study of A Level Fine Art.
The Friary School Art and Design department wish to thank
Ruth for her time, and we look
forward to the guidance and
support that she can provide
our students in the future.
Mr. R. Havill
Book Club
Book Club Goes
Bronze … and Gets
around for a play that we could
go to, preferably something a
little different. Warwick Arts
Centre was advertising a tourIn recent weeks we‟ve had the ing production of a one-woman
support of two assessors from
play by George Brant called
Staffordshire Library Services,
Grounded, starring Lucy EllinCarl Johnson and Liz Gardner,
son. It looked fascinating – a
who have been guiding us and
monologue by an American
ensuring that we‟re on the right fighter pilot who becomes
lines. The culmination of
the students‟ work will be
a lesson with a Year 7
class, in which the students
will present their preparation and performance at
the Young Teen Fiction
Award Celebration Day in
July, and demonstrate
some of the skills they used
and developed for this very
successful literary event.
Meanwhile, part of their Arts
Award requires the students to
attend and reflect on an artistic
performance of some kind, be
it a visit to an art gallery or
exhibition, a film, a concert
and so on. For those students
who had not yet managed to
attend such an event, I looked
the long-running Friary Book
Club this year. Back in the
summer, we registered with the
Bronze Arts Award, a qualification run by Trinity College, London, to encourage young people
to explore all forms of art, and
develop both their own artistic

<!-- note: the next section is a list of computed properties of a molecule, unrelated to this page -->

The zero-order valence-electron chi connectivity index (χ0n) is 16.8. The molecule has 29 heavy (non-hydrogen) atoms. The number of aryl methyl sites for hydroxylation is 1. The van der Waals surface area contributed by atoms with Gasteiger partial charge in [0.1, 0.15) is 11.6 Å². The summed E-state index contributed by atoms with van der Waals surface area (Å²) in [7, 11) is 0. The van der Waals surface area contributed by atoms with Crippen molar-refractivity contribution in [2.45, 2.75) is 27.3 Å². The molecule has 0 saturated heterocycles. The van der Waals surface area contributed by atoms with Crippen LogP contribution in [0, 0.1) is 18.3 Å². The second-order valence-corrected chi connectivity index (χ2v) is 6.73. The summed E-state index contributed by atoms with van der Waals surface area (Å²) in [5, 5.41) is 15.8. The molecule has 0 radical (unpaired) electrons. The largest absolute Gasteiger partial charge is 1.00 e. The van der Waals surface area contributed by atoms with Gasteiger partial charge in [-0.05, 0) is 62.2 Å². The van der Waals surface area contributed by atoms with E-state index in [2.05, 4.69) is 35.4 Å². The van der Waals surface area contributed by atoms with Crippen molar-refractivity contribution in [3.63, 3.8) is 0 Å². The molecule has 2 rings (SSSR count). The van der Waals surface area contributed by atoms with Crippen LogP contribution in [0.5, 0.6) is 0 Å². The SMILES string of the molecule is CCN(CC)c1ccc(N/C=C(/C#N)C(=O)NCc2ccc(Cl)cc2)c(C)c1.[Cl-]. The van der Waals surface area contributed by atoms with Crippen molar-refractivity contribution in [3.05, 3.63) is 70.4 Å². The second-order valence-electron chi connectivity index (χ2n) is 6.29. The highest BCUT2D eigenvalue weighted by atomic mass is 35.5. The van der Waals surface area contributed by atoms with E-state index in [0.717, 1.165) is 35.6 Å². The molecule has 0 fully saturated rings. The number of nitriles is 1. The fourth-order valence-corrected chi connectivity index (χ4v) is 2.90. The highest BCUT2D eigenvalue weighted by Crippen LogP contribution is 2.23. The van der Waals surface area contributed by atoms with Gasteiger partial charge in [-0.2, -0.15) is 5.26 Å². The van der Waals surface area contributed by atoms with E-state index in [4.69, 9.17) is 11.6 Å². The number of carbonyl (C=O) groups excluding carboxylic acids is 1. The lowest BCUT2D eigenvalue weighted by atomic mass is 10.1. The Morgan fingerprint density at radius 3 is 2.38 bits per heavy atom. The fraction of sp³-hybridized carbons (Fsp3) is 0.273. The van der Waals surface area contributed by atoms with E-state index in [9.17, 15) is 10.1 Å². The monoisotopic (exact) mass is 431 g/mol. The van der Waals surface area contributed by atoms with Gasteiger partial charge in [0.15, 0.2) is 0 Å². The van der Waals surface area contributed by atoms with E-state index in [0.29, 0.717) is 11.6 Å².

skills and their ability to reflect
upon them. It‟s fair to say that
we were complete newbies,
grounded because of her pregnancy, but is reassigned to Las
Vegas to fly remote-controlled
drones in the Middle East.
It was extraordinary! Lucy
Ellinson performed inside a
large cube created from thin
fabric that was effectively
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transparent, but could have
images and lights projected
upon it. It only occurred to us
afterwards that, because the
actor was lit and the audience
was in darkness, she was effectively acting inside a solid box
and could never see her audience, although you would not
have guessed this from her outstanding performance.
We were gripped by the story of
a supremely confident, fierce,
swaggering woman, who was
spending twelve hours a day
watching a screen in a darkened room, trying to find and
kill terrorists, and being a wife
and mother in the evening. In
this high-energy, tautlychoreographed performance,
Ellinson drifted into a psychotic
state in which the worlds of
war and family became blurred,